#10 TerryD OFFLINE  

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Posted September 02, 2011 - 10:40 AM

Good point. I was thinking of just rebuilding the carb, but the local JD dealer tells me that most jets and float needles are unavailable - parts are getting scarce for the carb and most people just replace them entirely. The "rebuild" kit that they sell only has float bowl gasket and idle jet (i think). So, maybe it would be best to degrease the outside and perhaps close the mixture screw a bit and run it for a while first.

I HAVE to take the side covers off though. Not knowing how much buildup is behind there is driving me crazy.

Do you know if there was ever a pre cleaner foam filter on these. The dealer says no. Picking up an air filter on my way home tonight.

#11 NUTNDUN OFFLINE  

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Posted September 02, 2011 - 12:55 PM

I don't think you need a rebuild kit for the carb. It sounds like you just need to tune it. The rebuild kits are nice for the ones that haven't run for years and have had gas sitting in the carb all that time, they can get pretty yucky but even then they are still cleanable, the main pieces I have ever needed out of one of the carb kits is the bowl gasket.

I can't help you with the prefilter but it definitely wouldn't hurt if you find one that fits the filter or the filter comes with one.

#12 TerryD OFFLINE  

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Posted September 02, 2011 - 02:35 PM

Thanks NutnDun. It's been a long time since I messed with anything this old except for the Missus. :)

I will clean up the linkage, check the choke rod to be sure it is opening all the way and then add the recommended amount of Seafoam (on the low side) to see what happens.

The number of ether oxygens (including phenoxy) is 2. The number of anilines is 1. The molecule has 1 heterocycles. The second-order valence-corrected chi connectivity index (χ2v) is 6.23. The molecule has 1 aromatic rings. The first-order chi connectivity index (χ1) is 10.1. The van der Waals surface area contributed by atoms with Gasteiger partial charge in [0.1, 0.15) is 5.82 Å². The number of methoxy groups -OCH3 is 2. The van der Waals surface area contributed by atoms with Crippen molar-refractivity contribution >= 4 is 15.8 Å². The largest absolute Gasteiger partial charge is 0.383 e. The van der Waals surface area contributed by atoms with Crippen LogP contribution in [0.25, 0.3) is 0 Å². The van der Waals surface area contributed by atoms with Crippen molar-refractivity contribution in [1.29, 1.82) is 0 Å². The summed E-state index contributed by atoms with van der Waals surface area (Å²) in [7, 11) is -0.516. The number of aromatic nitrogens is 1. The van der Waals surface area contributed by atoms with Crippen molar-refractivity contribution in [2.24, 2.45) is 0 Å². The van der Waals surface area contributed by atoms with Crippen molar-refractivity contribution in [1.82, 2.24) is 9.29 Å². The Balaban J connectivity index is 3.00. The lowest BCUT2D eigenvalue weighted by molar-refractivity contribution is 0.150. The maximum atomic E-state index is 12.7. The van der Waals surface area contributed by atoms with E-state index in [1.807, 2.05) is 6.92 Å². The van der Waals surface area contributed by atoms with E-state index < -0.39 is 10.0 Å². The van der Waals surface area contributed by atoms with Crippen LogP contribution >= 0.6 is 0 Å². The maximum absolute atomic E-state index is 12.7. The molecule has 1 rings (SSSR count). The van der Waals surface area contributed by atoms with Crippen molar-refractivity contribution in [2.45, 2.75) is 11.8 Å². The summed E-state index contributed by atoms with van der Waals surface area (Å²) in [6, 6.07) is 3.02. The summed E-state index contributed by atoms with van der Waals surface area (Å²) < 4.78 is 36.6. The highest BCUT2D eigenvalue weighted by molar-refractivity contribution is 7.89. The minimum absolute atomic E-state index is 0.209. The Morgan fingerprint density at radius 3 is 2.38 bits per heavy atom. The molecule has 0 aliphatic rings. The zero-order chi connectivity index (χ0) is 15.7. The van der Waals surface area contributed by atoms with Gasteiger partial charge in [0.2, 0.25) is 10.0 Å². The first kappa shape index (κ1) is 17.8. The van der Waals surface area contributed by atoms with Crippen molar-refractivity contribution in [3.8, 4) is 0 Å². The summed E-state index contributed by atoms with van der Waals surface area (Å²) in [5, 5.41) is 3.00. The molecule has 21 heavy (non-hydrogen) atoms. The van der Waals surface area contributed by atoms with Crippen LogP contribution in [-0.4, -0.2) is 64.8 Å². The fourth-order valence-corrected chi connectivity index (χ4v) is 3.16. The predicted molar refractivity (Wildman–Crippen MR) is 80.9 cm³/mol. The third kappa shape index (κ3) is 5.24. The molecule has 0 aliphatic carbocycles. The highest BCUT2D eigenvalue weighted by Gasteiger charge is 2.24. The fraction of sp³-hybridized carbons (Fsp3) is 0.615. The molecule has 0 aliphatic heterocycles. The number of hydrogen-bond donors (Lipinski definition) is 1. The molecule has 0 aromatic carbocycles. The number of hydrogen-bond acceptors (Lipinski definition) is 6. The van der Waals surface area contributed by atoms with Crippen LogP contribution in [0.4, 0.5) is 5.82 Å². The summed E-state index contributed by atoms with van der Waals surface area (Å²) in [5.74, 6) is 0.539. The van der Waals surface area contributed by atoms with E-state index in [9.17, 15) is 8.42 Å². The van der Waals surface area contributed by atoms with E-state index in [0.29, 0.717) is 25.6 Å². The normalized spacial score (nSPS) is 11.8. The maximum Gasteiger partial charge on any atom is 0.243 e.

I feel the urge to mow.......

#13 JDBrian OFFLINE  

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Posted September 02, 2011 - 02:43 PM

I just looked at JDParts and there is no pre filter for the 300/316. The funny thing is that my 314 has one and according to the parts diagrams it should not have one! It was optional for the early production 314 which had the round filter cover and did not have the air tube going to the blower housing.

#14 TerryD OFFLINE  

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Posted September 02, 2011 - 02:58 PM

That is what I've seen as well. It shows on some parts diagrams that I have seen, and there are references to oiling it with motor oil then wringing it out. But when I talk to the local JD dealer, he tells me that there isn't one. Go figure.

#15 MAV OFFLINE  

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Posted September 02, 2011 - 10:01 PM

Terry D,
Welcome to GTtalk and congrats on the 316. These 16hp Kolhers will shake rattle and roll at an idle but will smooth out at higher RPM's. It just the character of them. As for the sooty side panel, alot that I have seen are that way. And as for the air filter precleaner I run one on mine alot of the time. You should be able to find one a any Kohler dealer. I run mine dry and wash it out with soap and water and let it air dry if nothing else in prolongs the life of the filter. I don't run it in the winter time though. I have found that the it is cheaper to by the air filter through Deere than it is through a Kohler dealer. As a matter of fact alot of the Kohler parts are cheaper through Deere that the Kohler dealers you just need to price around. On a side note I run Autolite 216 spark plug in mine. I would run it for a while and if you decide that you need to rebuild the carb check back with us . There are alot of knowledgable people on here that can walk you through it . These carbs are not that difficult to rebuild. You may want to go to the Kohler web site and download the service manuals for these engines and I believe these are free. It may very well beon here too.

Mark